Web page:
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Twenty years of Nine Inches

"The Downward Spiral," Mr. Reznor's 1994 masterpiece that contemplated self-destruction and suicide during a period of personal and career turmoil; it became Nine Inch Nails' musical and commercial breakthrough.

"Hesitation Marks" was a year of patient effort. Mr. Reznor composed music on his laptop, using it largely as a drum machine and coming up with austere, brittle, sneakily evolving grooves. "It feels sparse, and it feels minimal," he said. "It's hard for me to do that. I've realized over the years that if I have 100 tracks, I'll use 110 tracks. This was really about economy. It was just a weird puzzle of grooves."

And in the context of the Nine Inch Nails catalog, where a whisper tends to lead, sooner or later, to a scream, Mr. Reznor found himself following other impulses. "It didn't dawn on me until I was almost done with the record that I don't really even raise my voice on this album that much," Mr. Reznor added. "The mechanism of screaming choruses doesn't exist here. And that wasn't by design."

He said: "I don't think it's a gentle record. I do think it's more subversive in how it gets you. It's not about everything being at 11 and the pyrotechnics of sound and scare tactics, which I've definitely used in the past. But it doesn't feel like the middle-aged, I've-given-up record either."

-- Jon Pareles

Mr. Reznor, 48, has been a taboo-smashing songwriter with music that meticulously blends melody and abrasion, ferocity and detail. Since 1989, when Nine Inch Nails released its debut album, "Pretty Hate Machine," Mr. Reznor has been recording songs that exorcise pain, fear and rage as they embrace extremes. In the 1990s, he melded styles that had segregated themselves -- electronica, punk, metal, pop melody -- to give voice to bitter alienation and self-lacerating fury, the urge to annihilate himself or the world. His music can be ominous, brutal, danceable, noisy and still, amid the fray, tuneful. In the studio, the band is largely Mr. Reznor on his own; for tours, he hires band members to rework his meticulous productions as visceral live rock.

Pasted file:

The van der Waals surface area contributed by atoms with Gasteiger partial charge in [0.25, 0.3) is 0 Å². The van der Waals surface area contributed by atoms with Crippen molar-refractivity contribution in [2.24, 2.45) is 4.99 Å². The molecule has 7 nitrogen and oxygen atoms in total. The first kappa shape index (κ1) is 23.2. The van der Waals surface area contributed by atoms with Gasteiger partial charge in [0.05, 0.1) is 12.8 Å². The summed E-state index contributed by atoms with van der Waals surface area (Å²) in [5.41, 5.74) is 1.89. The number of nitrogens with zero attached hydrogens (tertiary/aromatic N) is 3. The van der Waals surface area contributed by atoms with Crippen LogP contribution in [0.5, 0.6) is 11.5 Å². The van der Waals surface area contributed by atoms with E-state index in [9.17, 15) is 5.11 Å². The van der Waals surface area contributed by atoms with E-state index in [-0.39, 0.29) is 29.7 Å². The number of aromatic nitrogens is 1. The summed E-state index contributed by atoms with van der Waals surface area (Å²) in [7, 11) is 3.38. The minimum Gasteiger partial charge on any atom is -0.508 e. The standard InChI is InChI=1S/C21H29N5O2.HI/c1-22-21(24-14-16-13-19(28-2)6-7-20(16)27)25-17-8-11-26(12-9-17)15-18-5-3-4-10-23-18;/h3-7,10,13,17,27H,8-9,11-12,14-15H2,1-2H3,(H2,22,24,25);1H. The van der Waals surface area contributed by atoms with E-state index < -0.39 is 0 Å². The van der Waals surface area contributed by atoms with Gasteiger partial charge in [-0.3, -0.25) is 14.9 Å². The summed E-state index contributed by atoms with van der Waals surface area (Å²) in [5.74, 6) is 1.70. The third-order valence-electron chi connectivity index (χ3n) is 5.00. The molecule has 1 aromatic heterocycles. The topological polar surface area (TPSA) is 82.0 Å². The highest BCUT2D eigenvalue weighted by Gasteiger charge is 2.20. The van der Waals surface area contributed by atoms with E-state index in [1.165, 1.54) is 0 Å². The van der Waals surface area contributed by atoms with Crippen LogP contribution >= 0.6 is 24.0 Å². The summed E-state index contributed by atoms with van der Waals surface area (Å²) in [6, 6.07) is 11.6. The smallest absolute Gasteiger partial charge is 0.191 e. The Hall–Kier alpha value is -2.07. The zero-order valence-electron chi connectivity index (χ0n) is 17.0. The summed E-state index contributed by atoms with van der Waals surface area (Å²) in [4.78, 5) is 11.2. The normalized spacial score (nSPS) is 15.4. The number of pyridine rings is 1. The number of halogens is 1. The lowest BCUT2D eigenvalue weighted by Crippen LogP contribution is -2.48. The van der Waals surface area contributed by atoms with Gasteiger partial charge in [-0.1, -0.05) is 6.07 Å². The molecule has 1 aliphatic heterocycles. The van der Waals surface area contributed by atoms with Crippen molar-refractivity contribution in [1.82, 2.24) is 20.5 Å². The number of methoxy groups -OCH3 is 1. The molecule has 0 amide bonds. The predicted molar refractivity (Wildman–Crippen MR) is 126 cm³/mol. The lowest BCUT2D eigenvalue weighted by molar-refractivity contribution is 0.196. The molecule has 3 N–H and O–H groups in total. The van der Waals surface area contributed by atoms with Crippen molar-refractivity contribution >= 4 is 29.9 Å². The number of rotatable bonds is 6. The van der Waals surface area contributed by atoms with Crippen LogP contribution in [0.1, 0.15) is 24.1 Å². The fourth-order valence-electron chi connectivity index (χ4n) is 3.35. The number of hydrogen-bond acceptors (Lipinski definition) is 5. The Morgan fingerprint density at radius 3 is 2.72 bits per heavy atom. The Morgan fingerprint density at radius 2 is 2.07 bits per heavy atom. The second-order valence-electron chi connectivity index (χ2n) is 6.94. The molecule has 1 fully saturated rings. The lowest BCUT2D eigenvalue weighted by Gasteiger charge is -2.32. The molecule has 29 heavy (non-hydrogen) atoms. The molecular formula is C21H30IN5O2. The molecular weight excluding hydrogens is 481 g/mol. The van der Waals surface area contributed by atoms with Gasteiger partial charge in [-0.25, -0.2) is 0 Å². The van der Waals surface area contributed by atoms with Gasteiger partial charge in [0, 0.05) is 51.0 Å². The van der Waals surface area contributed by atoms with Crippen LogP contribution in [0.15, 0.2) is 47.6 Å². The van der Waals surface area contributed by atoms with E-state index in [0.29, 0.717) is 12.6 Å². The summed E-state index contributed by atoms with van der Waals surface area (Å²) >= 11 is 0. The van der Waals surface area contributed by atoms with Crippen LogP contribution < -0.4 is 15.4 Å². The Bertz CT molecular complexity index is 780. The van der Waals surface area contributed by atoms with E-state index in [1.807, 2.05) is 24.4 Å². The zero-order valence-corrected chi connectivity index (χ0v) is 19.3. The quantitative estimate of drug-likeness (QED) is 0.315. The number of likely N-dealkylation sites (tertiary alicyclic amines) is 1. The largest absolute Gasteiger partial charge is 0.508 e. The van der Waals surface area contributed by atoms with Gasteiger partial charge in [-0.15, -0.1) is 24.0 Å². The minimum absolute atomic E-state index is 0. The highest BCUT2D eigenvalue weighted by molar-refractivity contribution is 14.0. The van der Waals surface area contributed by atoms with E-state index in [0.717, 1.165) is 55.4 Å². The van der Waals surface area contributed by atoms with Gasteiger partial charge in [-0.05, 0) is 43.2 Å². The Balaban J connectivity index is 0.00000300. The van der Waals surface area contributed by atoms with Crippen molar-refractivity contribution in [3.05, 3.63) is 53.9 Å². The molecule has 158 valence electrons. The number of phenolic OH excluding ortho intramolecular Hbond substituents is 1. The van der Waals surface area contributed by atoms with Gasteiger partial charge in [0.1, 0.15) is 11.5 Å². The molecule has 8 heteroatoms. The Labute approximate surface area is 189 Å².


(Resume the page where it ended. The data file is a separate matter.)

"My incentive originally for making music was just a way to cathartically get this out," Mr. Reznor said. "Then I discovered, in the process of doing it, that some ugliness led to some element of beauty. And the process made me feel better. And then when I saw people responded to it and could relate to it -- I'm projecting here, but they may have felt less alone."

But the pressures Mr. Reznor put on himself in his 20s were overwhelming. As he was making albums that would influence a generation of musicians, he succumbed to drug and alcohol abuse until, in 2001, he went through rehab and sobered up. It was, he said, "threat of death, gun to your head -- do this or you're going to die."


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